Since the creation of the 805 UndocuFund during the 2017 Thomas Fire, we have seen the importance of extending safety nets to immigrant communities in response to unexpected emergencies. Yet, one of the most important societal safety nets that immigrant workers are excluded from is unemployment insurance. For this reason, during the COVID-19 pandemic CAUSE helped found the Safety Net for All campaign, a statewide coalition of immigrant and workers’ rights organizations working towards a vision of ending the exclusion of immigrant workers from unemployment benefits.The Safety Net for All coalition fought to win temporary aid to immigrant workers during the pandemic, and now is continuing to advance legislation to create a pilot program that would provide unemployed workers who are ineligible for regular unemployment insurance due to their immigration status with $300 per week for up to 20 weeks.

The Safety Net for All Coalition includes 120 immigrant & worker rights organizations across California from regions including the San Joaquin Valley, the Central Coast, the Inland Empire, Los Angeles County, the Bay Area, Sacramento, and the Southern Border.  The vision of the coalition is to ensure those affected are the ones leading the campaign, the leadership committee of the coalition is made up of leaders who will benefit from the passing of the law, including many CAUSE leaders. Despite us successfully lobbying to get this bill to the governor's desk, it was vetoed by Newsom in 2022 but the coalition and CAUSE remains strong and committed to this effort to bring safety net benefits to all Californians regardless of documentation status.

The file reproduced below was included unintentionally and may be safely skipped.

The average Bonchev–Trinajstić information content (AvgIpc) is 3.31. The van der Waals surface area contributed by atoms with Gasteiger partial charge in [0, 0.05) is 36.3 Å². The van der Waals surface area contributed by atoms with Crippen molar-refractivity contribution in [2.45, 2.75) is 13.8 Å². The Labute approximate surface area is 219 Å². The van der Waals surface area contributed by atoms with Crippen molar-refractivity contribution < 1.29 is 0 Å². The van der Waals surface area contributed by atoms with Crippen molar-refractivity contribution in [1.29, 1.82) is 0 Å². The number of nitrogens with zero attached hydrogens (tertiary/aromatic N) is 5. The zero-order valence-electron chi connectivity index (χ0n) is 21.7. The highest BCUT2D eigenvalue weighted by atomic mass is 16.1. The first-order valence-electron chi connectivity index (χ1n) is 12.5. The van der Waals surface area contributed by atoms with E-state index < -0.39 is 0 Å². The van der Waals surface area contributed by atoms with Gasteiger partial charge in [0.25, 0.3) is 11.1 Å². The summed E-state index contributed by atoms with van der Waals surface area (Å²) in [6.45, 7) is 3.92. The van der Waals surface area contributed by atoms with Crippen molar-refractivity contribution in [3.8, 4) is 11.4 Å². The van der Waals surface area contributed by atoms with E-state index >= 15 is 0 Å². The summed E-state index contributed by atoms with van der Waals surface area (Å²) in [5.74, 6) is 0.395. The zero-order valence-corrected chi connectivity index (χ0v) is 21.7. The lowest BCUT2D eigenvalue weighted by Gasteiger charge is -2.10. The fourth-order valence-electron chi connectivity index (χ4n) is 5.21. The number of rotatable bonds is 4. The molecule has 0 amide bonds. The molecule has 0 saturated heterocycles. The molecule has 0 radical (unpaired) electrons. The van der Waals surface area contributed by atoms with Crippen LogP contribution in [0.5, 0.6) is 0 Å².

With so many folks out of work because of COVID, CAUSE also engaged in another statewide coalition to make sure that SB91 passed which would expand eviction moratoriums and forgive rent payments to low-income families affected by the pandemic. Our efforts with getting the bill passed into law ranged from gathering tenant stories to inform elected officials of how close families were to becoming unhoused and to organizing CAUSE leaders to attend large statewide press events to help build broad support for SB91. Through these efforts the bill was passed into law delivering relief that kept thousands of families housed during the pandemic. 

Despite the pandemic being declared over, Central Coast families are living with the aftermath – from inflation, to housing insecurity, and lack of benefits. CAUSE realizes that the root causes of economic uncertainty for working and immigrant families persist and we will continue this work until we have a sustainable and just economy. Will you join us?